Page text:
Most smokers are aware that smoking is bad for their health. The increased chances of developing heart disease and lung cancer are well documented, while asthma, COPD and strokes are just some of the other problems smokers are more likely to be afflicted by. Add in dental problems such as bad breath, yellow teeth, gum disease and even tooth loss and the picture isn’t remotely pretty.
The Question Here Is – Does Vaping Pose the Same Level of Threat to Health?
The short answer is no, although there are people out there who would struggle to believe that. In many cases this is simply because they are unaware of, or don’t understand, the differences between smoking cigarettes and vaping.
As e-cigarettes emerged into the mainstream market several moral panics were hot on their heels. Concerns about youngsters taking up the habit, or the unknown health risks to both users and those around them, stirred emotions, and at times made a villain out of vaping.
As time passes, new evidence has challenged early concerns, so vaping has become more acceptable; even members of the medical profession recognize its benefits in particular situations.
Based on what is known right now about vaping it is fair to say that it poses nothing like the health risk to humans that smoking cigarettes does. However, can we really claim it is not bad for your teeth? Let’s look at the evidence.
The Fundamental Differences Between Smoking and Vaping
It is important to see these are completely different, even if someone vapes using a device labeled as an e-cigarette.
Smoking produces smoke, and vaping creates vapour, formed from warming a liquid known as ‘e-juice’ or ‘e-liquid’. The liquid used contains no added chemicals or tobacco, and the device used runs on power supplied by a battery. Cigarettes, on the other hand, need to be ignited before burning and producing direct heat fuelled by fire. They also include thousands of chemicals, tobacco, tar and noxious smoke.
How Do Cigarettes Affect Oral Health?
Yellowing teeth, bad breath, and build ups of plaque are much more than simple nuisances which impact on your confidence when you smile or speak. In fact, they are important signals that something is wrong inside your mouth.
Your once white teeth, now re-painted in a stunning shade labeled ‘tar sludge’, with the colour sealed in by the heat produced by a burning tobacco stick, may be more of a cosmetic concern.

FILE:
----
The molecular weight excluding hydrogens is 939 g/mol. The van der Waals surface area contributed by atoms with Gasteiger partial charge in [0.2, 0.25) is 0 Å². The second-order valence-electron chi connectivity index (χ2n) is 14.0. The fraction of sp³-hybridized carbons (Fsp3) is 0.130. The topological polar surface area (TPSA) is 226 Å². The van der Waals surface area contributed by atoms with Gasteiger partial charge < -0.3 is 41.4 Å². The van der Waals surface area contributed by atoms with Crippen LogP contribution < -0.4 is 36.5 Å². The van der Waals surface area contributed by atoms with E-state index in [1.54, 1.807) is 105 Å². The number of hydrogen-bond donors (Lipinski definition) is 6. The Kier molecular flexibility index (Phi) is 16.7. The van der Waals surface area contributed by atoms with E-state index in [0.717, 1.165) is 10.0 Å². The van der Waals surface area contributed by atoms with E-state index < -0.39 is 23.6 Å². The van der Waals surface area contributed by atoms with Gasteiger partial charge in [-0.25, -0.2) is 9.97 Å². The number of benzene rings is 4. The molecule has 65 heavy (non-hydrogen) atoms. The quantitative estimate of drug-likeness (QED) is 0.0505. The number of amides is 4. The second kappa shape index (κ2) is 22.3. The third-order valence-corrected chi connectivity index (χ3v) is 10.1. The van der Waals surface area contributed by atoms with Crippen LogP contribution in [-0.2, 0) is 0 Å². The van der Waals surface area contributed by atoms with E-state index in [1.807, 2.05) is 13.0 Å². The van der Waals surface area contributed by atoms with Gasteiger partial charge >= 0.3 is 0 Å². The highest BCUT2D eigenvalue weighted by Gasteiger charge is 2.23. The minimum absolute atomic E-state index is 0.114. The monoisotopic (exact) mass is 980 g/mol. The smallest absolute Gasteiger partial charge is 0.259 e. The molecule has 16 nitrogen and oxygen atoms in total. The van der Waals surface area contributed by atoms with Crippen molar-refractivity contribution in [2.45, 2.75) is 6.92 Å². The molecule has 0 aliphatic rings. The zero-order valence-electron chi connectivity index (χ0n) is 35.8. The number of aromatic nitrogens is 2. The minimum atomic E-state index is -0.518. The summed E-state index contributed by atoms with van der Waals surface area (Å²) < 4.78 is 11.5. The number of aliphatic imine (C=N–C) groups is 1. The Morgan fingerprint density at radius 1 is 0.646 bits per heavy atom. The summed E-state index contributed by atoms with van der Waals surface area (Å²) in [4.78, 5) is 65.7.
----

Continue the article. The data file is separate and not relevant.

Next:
Unfortunately though, the ‘dirty ashtray’ breath, dry mouth and excess tartar are symptoms of bad bacteria being present. This in turn can lead to gum disease and tooth loss, and even heart disease, as well as slowing down the natural repair process of damaged wounds and tissue.
Vaping, on the other hand, doesn’t appear to cause problems with unpleasant breath or stained teeth, but there is the presence of nicotine to consider.
How Harmful is Nicotine to Your Teeth?
A popular pro-vape strategy involves mentioning the poisons and chemicals a regular cigarette contains, compared to the much simpler e-liquids, which are chemical free. However, most e-juice does contain nicotine, in levels ranging from very low to high. It would be naive to assume that nicotine has no negative effects on our body, so is it possible that vaping still poses a danger to the health of our teeth?
Nicotine Negatives Are More Manageable
Fillings and root canals are unpleasant, but the biggest threat to teeth is gum disease. This is responsible for pain, infections and tooth loss, so keeping your gums healthy and happy should be a priority.
Nicotine is known to reduce blood flow, which in turn means fewer nutrients reach the gums, making it harder for the mouth to self-clean and kill harmful bacteria. Overall then, it seems likely that however you consume it, nicotine increases the chance of developing gum problems.
Still, it’s fairer to say that while nicotine inhalation does carry a risk, it can be managed, making it a much lower one than cigarette smokers face. Plus, anyone who chooses to vape with a zero nicotine e-liquid will remove the problem entirely.
Tips On Reducing Nicotine Exposure
Vaping delivers much less nicotine than a cigarette with each inhalation, which is a nice advantage to have, but beware of being complacent. Any amount of nicotine can cause a problem, so even though the risk is so much lower, it is important to be proactive with your oral health care practices. This means:
- Having regular checks at the dentist. Professionals can spot potential problems much easier and earlier than most of us.
- Introduce and stick to a good oral hygiene routine. Ask your dentist for tips on how to brush and floss correctly – or check out a few videos online.
- Educate yourself on the signs of typical mouth and gum problems so you know what to watch out for.
- Don’t ignore problems. Catching things early reduces the stress and cost down the road.
- Reduce the level of nicotine you are exposed to by switching to a smaller, less powerful vaping device, and choosing e-juice with lower levels of nicotine. Or for complete peace of mind you could try vaping a zero nicotine liquid.
The answer to the initial question of whether vaping is bad for your teeth is not as clear cut as people on either side of the debate may wish to have you believe.
Overall though, based on the evidence currently available it is fair to say that vaping is much less of a danger to your teeth than smoking cigarettes, and in some cases, (say when using 0% nicotine e-liquids), it causes no obvious problems at all. So while inhaling nicotine does carry some potential for damage, the effects of this can be minimised greatly with little effort.